-
karlsruhe.de/WBS
,
http://www.ontoprise.de




Semantics for the wireless Web (Johan Hjelm, Eric
sson)

e
-
mail
:
johan.hjelm@era
-
t.ericsson.se
,

URL
:
http://www.42forlag.com/Johan/whois.htm



Describing multimedia (Wolfgang Klas, University of Vien
na)

e
-
mail
:
Wolfgang.Klas@univie.ac.at

URL
:
http://www.informatik.uni
-
ulm.de/dbis



Multimedia for the Semantic Web (Lynda Hardman, CWI)

A brief introduct
ion to SMIL, and that as an XML based format it is ripe for integrating with
semantic markup. (It already contains a number of elements for including metadata.)

Annotating within different media formats. Two things need to be described, the data
-
dependent
part that is being referred to and the semantic markup describing it.

The use of semantic markup for generating hypermedia presentations (the thrust of our
current research). What types of semantic information are needed?

e
-
mail
:
Lynda.Hardman@cwi.nl
,

URL
:
http://www.cwi.nl/~lynda/
,
http://www.w3.org/AudioVideo






7

Agents on the Semantic Web (David De Roure, University of Southam
pton)

e
-
mail
:
dder@ecs.soton.ac.uk

URL
:
http://www.ecs.soton.ac.uk/info/people/dder



Business opportunities on the Semantic Web (Janne Saarela, ProSoluti
ons, Nice)

see slide texts in Annex 1

e
-
mail
:
js@pro
-
solutions.com


URL
:
http://www.cs.hut.fi/~jsaarela




Short presentations


On
-
to
-
Knowledge: Content
-
driven knowled
ge
-
management through evolving
ontologies (Dieter Fensel, Free University of Amsterdam)

The Information Society builds on the convergence of information, communication and
networking technologies and takes advantage of infrastructures like the Internet and

the Web.
The aim of the IST
-
Programme is to help to create a user friendly information society.
Currently there is a large gap between the information needs of a user and the way
information is made available online.

Within the On
-
To
-
Knowledge
-
Project we
will develop tools and methods for supporting
knowledge management relying on sharable and reusable knowledge ontologies. The
technical backbone of On
-
To
-
Knowledge is the use of ontologies for the various tasks of
information integration and mediation.

The

application focus of On
-
To
-
Knowledge is the knowledge management in large and
distributed organisations. This aspect of On
-
To
-
Knowledge is emphasised by three case
studies in the areas of Organisational Memory of a large company, help desk functionality o
f a
call centre, and the knowledge management in a virtual enterprise.

e
-
mail
:
dieter@cs.vu.nl
,

URL
:
http://www.cs.vu.nl/~dieter
,
h
ttp://www.ontoknowledge.org



OIL: an ontology language for the Semantic Web (Ian Horrocks, University of
Manchester)

Exploiting the full potential of the World Wide Web will require semantic as well as syntactic
interoperability. This can best be achieve
d by providing a further represen
-
tation and
inference layer that builds on existing and proposed web standards. The OIL language
extends the RDF schema standard to provide just such a layer. It com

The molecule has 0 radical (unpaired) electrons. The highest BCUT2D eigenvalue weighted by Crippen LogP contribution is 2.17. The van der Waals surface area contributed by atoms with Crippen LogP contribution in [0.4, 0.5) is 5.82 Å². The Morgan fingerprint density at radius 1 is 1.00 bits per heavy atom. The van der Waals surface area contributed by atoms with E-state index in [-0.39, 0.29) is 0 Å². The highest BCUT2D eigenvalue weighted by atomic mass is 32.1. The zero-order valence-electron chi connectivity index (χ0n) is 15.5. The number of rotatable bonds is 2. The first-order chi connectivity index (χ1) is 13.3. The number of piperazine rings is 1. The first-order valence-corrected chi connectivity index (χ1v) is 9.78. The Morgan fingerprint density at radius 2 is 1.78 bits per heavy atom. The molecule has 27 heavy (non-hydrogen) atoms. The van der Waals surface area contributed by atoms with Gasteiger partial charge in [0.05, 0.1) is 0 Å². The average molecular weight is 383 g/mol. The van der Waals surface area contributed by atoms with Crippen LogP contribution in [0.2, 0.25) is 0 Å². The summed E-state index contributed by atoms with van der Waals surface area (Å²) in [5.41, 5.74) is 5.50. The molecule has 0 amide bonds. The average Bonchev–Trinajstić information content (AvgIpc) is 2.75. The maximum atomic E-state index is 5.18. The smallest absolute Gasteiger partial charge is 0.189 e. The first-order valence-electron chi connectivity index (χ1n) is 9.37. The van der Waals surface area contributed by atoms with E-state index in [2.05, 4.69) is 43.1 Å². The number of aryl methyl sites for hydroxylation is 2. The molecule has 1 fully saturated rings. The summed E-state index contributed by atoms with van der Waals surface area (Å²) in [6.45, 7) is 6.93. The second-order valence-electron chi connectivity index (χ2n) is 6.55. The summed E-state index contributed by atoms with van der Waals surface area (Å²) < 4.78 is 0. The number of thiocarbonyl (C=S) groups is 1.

-
bines the most
attractive features of frame based languag
es with the expressive power, formal rigour and
reasoning services of a very expressive description logic. The re
-
sult is a language that is
both intuitive to human users and accessible to autonomous agents, thus facilitating the
development of the Semanti
c Web.

In this short talk I will:

1. give an illustrated overview of the OIL language;

2. show how the stated design principals are reflected in the language;

3. explain how OIL can form the core of a complete ontology development envi
-
ronment for
the Sema
ntic Web.


e
-
mail
:
horrocks@cs.man.ac.uk


URL
:
http://www.cs.man.ac.uk/~horrocks
,
http://www.ontoknowledge.org/oil



Conceptual open hypermedia: informed WWW link navigation using ontologies (Carole
Goble, University of Manchester)

The aim of this project is to research into methods to improve significantly the quality,
consistency and breadth of linking of WWW docum
ents at retrieval time (as readers browse

8

the documents) and authoring time (as authors create the documents). The objective is
link
creation

rather than resource discovery.

The project plans to produce a COHSE (Conceptual Open Hypermedia Services
Environm
ent) using three leading
-
edge technologies:

1. an ontological reasoning service which is used to represent a sophisticated conceptual
model of document terms and their relationships;

2. a Web
-
based open hypermedia link service that can offer a range of di
fferent link
-
providing
facilities in a scalable and non
-
intrusive fashion;

3. the integration of the ontology service and the open hypermedia link service to form a
conceptual hypermedia system to enable documents to be linked via metadata describing
thei
r contents.

A first phase pilot has already been developed and demonstrated with a museum collection
application. COHSE is a system powered by OIL (Ontology Inference Layer).

e
-
mail
:
carole@cs.man.ac.uk


URL
:
http://img.cs.man.ac.uk/carole
,
http://inanna.ecs.soton.ac.uk/cohse


Other contacts: Sean Bechhofer (seanb@cs.man.ac.uk), Les Carr, Steve Harris, Dave de
Roure, We
ndy Hall (<lac,swh,dder,wh>@ecs.soton.ac.uk)


Enabling technologies for semantic interoperability (Jérôme Euzenat, INRIA Rhône
-
Alpes)

The vision of a "semantic web" is realised by the annotation of each web page, containing
informal knowledge as we know it

now, with formal knowledge whose terminology is
described in an ontology. For several reasons (legacy knowledge, ease of use, heterogeneity
of devices and adaptability, timelessness), it is not likely that this formal knowledge will be
encoded in the very

same language. The interoperability of the formal knowledge languages
must then be studied in order to gather, to transform and to adapt the knowledge acquired
through the semantic web.